The United States and Mexico are forging ahead with a program to reduce cross-border air pollution. But while the efforts may yield cleaner skies, solving another regional environmental problem - water - may prove more difficult.
The two countries took a significant step toward cleaning up the skies in the border cities of El Paso, Texas, and Ciudad Juarez , Mexico last week when US Secretary of State Warren Christopher and his Mexican counterpart, Foreign Affairs Secretary Angel Gurria, signed a pact.
The pact creates a binational committee to advise both countries on measures to improve air quality in the rapidly growing two-city area, where 2.5 million residents breathe the most polluted air along the 1,900-mile border.
Under the agreement, 10 representatives from each country will join a committee that will oversee air-quality projects on both sides of the border. Eventually, industrial plants in El Paso could earn credits under the federal Clean Air Act for investing in pollution-reduction projects in Ciudad Juarez.
Environmentalists and governmental officials are praising the agreement as a milestone in US-Mexico relations. But Jorge Aguirre of the Border Environmental Cooperation Commission (BECC) in Ciudad Juarez, warns: "The water problem is much more extensive than the air problem."
Indeed, while the agreement may mean less air pollution travels from Ciudad Juarez to El Paso, the Mexican city still doesn't have any waste-water-treatment facilities, a situation that continues to cause odor and vermin problems in El Paso. Some of the water difficulties on the border are slowly being addressed by the BECC and the San Antonio-based North American Development Bank (NADBank).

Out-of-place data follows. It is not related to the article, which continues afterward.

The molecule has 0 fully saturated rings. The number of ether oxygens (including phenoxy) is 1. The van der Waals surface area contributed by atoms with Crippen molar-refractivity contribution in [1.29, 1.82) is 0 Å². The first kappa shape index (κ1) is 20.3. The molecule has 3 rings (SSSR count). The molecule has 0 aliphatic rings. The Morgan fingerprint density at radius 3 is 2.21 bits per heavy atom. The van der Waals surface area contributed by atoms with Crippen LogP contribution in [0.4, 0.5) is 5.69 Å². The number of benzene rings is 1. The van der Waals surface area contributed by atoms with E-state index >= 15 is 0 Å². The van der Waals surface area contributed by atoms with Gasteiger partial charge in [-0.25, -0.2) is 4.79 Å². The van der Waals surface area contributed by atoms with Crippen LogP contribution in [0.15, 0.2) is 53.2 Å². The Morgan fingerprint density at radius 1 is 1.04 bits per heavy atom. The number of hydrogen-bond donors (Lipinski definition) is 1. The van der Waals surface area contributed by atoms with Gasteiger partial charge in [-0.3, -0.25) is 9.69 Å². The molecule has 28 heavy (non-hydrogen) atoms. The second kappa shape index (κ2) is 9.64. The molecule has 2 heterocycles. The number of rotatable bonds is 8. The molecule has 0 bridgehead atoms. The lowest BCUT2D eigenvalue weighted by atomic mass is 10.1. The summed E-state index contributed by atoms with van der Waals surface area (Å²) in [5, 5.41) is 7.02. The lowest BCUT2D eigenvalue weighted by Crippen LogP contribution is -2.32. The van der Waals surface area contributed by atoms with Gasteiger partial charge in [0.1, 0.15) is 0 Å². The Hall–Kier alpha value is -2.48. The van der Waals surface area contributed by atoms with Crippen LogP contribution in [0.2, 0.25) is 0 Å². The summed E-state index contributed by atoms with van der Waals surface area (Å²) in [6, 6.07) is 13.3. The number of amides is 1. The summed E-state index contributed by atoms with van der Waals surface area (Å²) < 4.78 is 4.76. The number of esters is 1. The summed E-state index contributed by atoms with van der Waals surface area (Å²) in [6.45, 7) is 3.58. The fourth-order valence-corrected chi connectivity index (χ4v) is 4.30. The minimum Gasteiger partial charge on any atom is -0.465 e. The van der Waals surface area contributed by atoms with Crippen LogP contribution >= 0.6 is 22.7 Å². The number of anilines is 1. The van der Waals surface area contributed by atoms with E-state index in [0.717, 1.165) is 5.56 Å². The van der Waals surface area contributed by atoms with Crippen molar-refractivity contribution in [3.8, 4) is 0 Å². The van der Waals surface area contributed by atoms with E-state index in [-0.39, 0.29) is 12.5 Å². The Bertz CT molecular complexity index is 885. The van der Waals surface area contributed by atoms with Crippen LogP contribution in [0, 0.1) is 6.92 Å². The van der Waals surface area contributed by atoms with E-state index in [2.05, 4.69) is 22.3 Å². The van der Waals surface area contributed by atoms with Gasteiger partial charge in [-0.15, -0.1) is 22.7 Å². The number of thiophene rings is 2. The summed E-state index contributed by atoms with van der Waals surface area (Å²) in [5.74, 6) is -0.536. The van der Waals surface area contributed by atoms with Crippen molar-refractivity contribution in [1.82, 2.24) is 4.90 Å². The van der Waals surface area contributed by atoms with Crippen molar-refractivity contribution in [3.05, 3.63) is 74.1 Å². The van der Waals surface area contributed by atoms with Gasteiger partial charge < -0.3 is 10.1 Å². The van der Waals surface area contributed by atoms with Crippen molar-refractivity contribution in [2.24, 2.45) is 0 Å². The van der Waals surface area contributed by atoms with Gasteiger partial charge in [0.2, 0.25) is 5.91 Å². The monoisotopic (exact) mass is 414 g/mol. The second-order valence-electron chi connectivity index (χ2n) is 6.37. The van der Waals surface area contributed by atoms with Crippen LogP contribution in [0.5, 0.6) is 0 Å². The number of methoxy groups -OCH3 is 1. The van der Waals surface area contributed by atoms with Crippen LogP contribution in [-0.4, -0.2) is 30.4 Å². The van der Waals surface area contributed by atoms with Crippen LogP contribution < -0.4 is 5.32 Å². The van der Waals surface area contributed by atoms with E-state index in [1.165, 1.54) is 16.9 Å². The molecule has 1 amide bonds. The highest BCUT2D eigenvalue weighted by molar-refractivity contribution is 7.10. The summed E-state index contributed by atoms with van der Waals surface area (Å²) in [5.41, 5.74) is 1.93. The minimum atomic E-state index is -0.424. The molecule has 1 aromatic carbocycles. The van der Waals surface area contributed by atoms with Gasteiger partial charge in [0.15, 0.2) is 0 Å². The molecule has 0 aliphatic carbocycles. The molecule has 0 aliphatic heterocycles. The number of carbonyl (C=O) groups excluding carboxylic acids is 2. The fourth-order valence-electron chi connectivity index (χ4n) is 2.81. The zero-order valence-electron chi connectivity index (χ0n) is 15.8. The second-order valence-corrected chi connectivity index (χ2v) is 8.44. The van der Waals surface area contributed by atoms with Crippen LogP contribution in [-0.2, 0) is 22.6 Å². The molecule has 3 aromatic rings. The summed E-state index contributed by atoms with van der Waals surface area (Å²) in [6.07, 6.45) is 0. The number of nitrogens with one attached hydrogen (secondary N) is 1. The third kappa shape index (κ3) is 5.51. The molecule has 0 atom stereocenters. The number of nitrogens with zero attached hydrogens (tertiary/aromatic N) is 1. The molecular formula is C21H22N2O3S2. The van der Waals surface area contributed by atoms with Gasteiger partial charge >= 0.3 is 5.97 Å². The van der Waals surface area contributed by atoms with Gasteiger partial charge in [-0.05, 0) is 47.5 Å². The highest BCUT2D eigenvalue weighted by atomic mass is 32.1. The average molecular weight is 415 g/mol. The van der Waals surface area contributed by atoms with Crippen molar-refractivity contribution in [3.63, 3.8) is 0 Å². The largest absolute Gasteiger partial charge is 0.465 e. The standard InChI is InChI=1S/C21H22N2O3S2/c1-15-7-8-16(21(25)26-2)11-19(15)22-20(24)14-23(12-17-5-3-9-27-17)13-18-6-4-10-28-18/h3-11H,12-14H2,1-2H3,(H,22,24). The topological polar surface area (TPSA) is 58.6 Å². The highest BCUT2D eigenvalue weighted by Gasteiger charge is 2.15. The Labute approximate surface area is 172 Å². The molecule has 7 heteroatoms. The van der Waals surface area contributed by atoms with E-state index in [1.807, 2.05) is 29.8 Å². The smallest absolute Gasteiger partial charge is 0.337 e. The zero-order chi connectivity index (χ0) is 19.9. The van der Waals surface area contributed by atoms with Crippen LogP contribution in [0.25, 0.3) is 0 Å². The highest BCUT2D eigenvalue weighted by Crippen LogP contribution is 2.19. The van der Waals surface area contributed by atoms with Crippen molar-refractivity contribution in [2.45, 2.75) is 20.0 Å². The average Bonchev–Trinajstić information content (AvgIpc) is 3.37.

Created by the side agreements to the North American Free Trade Agreement, the two agencies are designed to work together to provide funding for pollution-control and water-treatment facilities. So far, the BECC has certified seven water treatment plants, but none has begun construction, even though the NADBank has $225 million in cash supplied by the US and Mexican governments.
"We'd rather be criticized for not lending than for doing a bad loan," says Annie Alvarado, a NADBank spokeswoman, who adds that the first project, a waste-water treatment plant in Brawley, Calif., should be ready to start construction sometime this fall.
While the BECC has focused primarily on water quality issues, the long-term growth of the border region may depend more on water quantity. Ciudad Juarez, which relies on groundwater, could run out of water within 15 years.